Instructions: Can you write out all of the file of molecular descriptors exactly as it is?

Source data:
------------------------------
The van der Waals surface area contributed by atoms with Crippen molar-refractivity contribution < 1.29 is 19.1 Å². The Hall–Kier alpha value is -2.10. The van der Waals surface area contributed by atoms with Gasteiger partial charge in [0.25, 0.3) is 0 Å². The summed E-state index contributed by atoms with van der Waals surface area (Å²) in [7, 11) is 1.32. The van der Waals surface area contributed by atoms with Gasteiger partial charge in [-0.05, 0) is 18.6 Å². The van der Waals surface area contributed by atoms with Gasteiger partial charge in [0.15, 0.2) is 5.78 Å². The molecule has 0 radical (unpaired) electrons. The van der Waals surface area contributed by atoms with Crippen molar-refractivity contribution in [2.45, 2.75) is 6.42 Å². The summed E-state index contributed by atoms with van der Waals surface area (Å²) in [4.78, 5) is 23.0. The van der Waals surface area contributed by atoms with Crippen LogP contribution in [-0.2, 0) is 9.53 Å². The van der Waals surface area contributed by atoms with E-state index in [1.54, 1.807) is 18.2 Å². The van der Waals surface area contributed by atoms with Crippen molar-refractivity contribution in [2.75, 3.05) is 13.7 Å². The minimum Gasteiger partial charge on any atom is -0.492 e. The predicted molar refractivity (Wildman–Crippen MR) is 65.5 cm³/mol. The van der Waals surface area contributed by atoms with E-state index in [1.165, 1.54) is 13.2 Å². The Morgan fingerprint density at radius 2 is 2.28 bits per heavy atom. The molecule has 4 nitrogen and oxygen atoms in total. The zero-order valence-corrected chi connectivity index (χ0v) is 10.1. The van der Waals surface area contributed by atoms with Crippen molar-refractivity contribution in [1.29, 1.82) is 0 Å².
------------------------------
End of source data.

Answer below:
The van der Waals surface area contributed by atoms with Crippen molar-refractivity contribution < 1.29 is 19.1 Å². The Hall–Kier alpha value is -2.10. The van der Waals surface area contributed by atoms with Gasteiger partial charge in [0.25, 0.3) is 0 Å². The summed E-state index contributed by atoms with van der Waals surface area (Å²) in [7, 11) is 1.32. The van der Waals surface area contributed by atoms with Gasteiger partial charge in [-0.05, 0) is 18.6 Å². The van der Waals surface area contributed by atoms with Gasteiger partial charge in [0.15, 0.2) is 5.78 Å². The molecule has 0 radical (unpaired) electrons. The van der Waals surface area contributed by atoms with Crippen molar-refractivity contribution in [2.45, 2.75) is 6.42 Å². The summed E-state index contributed by atoms with van der Waals surface area (Å²) in [4.78, 5) is 23.0. The van der Waals surface area contributed by atoms with Crippen LogP contribution in [-0.2, 0) is 9.53 Å². The van der Waals surface area contributed by atoms with E-state index in [1.54, 1.807) is 18.2 Å². The van der Waals surface area contributed by atoms with Crippen molar-refractivity contribution in [2.75, 3.05) is 13.7 Å². The minimum Gasteiger partial charge on any atom is -0.492 e. The predicted molar refractivity (Wildman–Crippen MR) is 65.5 cm³/mol. The van der Waals surface area contributed by atoms with E-state index in [1.165, 1.54) is 13.2 Å². The Morgan fingerprint density at radius 2 is 2.28 bits per heavy atom. The molecule has 4 nitrogen and oxygen atoms in total. The zero-order valence-corrected chi connectivity index (χ0v) is 10.1. The van der Waals surface area contributed by atoms with Crippen molar-refractivity contribution in [1.29, 1.82) is 0 Å².